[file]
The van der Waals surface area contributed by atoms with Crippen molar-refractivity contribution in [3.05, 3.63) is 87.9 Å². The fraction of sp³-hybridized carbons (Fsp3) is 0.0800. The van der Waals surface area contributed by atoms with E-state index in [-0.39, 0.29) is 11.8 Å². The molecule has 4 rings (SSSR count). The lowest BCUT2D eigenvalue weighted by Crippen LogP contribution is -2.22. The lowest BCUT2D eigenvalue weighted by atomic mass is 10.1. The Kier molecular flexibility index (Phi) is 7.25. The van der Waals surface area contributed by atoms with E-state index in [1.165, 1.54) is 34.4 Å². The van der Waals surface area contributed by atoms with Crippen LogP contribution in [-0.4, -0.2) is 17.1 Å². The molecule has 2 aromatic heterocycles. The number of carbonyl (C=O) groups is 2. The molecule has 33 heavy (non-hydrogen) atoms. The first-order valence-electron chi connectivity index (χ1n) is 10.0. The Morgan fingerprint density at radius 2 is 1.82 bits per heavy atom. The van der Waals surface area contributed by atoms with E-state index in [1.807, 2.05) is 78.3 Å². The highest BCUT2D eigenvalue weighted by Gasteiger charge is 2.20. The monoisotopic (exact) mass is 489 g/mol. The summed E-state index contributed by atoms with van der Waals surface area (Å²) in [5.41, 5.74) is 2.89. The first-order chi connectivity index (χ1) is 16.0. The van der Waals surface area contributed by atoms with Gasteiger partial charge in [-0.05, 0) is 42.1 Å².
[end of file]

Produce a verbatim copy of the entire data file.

The van der Waals surface area contributed by atoms with Crippen molar-refractivity contribution in [3.05, 3.63) is 87.9 Å². The fraction of sp³-hybridized carbons (Fsp3) is 0.0800. The van der Waals surface area contributed by atoms with E-state index in [-0.39, 0.29) is 11.8 Å². The molecule has 4 rings (SSSR count). The lowest BCUT2D eigenvalue weighted by Crippen LogP contribution is -2.22. The lowest BCUT2D eigenvalue weighted by atomic mass is 10.1. The Kier molecular flexibility index (Phi) is 7.25. The van der Waals surface area contributed by atoms with E-state index in [1.165, 1.54) is 34.4 Å². The van der Waals surface area contributed by atoms with Crippen LogP contribution in [-0.4, -0.2) is 17.1 Å². The molecule has 2 aromatic heterocycles. The number of carbonyl (C=O) groups is 2. The molecule has 33 heavy (non-hydrogen) atoms. The first-order valence-electron chi connectivity index (χ1n) is 10.0. The Morgan fingerprint density at radius 2 is 1.82 bits per heavy atom. The van der Waals surface area contributed by atoms with E-state index in [1.807, 2.05) is 78.3 Å². The highest BCUT2D eigenvalue weighted by Gasteiger charge is 2.20. The monoisotopic (exact) mass is 489 g/mol. The summed E-state index contributed by atoms with van der Waals surface area (Å²) in [5.41, 5.74) is 2.89. The first-order chi connectivity index (χ1) is 16.0. The van der Waals surface area contributed by atoms with Gasteiger partial charge in [-0.05, 0) is 42.1 Å².